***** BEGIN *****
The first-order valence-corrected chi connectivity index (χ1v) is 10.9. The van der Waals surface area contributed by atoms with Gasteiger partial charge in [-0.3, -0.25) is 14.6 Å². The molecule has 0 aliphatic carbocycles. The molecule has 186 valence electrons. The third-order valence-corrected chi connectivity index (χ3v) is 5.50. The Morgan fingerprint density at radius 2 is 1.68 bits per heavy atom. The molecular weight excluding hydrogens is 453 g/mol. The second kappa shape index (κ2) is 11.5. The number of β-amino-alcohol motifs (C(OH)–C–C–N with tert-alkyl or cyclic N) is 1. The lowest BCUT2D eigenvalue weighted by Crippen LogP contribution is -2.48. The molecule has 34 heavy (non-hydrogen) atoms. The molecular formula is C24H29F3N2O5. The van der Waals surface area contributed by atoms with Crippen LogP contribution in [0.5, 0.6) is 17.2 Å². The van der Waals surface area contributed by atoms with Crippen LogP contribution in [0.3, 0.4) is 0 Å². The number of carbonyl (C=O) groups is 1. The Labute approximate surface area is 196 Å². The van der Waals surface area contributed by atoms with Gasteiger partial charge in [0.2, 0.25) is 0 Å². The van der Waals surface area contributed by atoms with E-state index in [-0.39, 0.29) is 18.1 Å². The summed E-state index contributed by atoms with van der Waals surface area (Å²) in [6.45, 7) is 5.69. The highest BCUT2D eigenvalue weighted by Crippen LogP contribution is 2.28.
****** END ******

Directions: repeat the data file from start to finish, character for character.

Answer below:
The first-order valence-corrected chi connectivity index (χ1v) is 10.9. The van der Waals surface area contributed by atoms with Gasteiger partial charge in [-0.3, -0.25) is 14.6 Å². The molecule has 0 aliphatic carbocycles. The molecule has 186 valence electrons. The third-order valence-corrected chi connectivity index (χ3v) is 5.50. The Morgan fingerprint density at radius 2 is 1.68 bits per heavy atom. The molecular weight excluding hydrogens is 453 g/mol. The second kappa shape index (κ2) is 11.5. The number of β-amino-alcohol motifs (C(OH)–C–C–N with tert-alkyl or cyclic N) is 1. The lowest BCUT2D eigenvalue weighted by Crippen LogP contribution is -2.48. The molecule has 34 heavy (non-hydrogen) atoms. The molecular formula is C24H29F3N2O5. The van der Waals surface area contributed by atoms with Crippen LogP contribution in [0.5, 0.6) is 17.2 Å². The van der Waals surface area contributed by atoms with Crippen LogP contribution in [0.3, 0.4) is 0 Å². The number of carbonyl (C=O) groups is 1. The Labute approximate surface area is 196 Å². The van der Waals surface area contributed by atoms with Gasteiger partial charge in [0.2, 0.25) is 0 Å². The van der Waals surface area contributed by atoms with E-state index in [-0.39, 0.29) is 18.1 Å². The summed E-state index contributed by atoms with van der Waals surface area (Å²) in [6.45, 7) is 5.69. The highest BCUT2D eigenvalue weighted by Crippen LogP contribution is 2.28.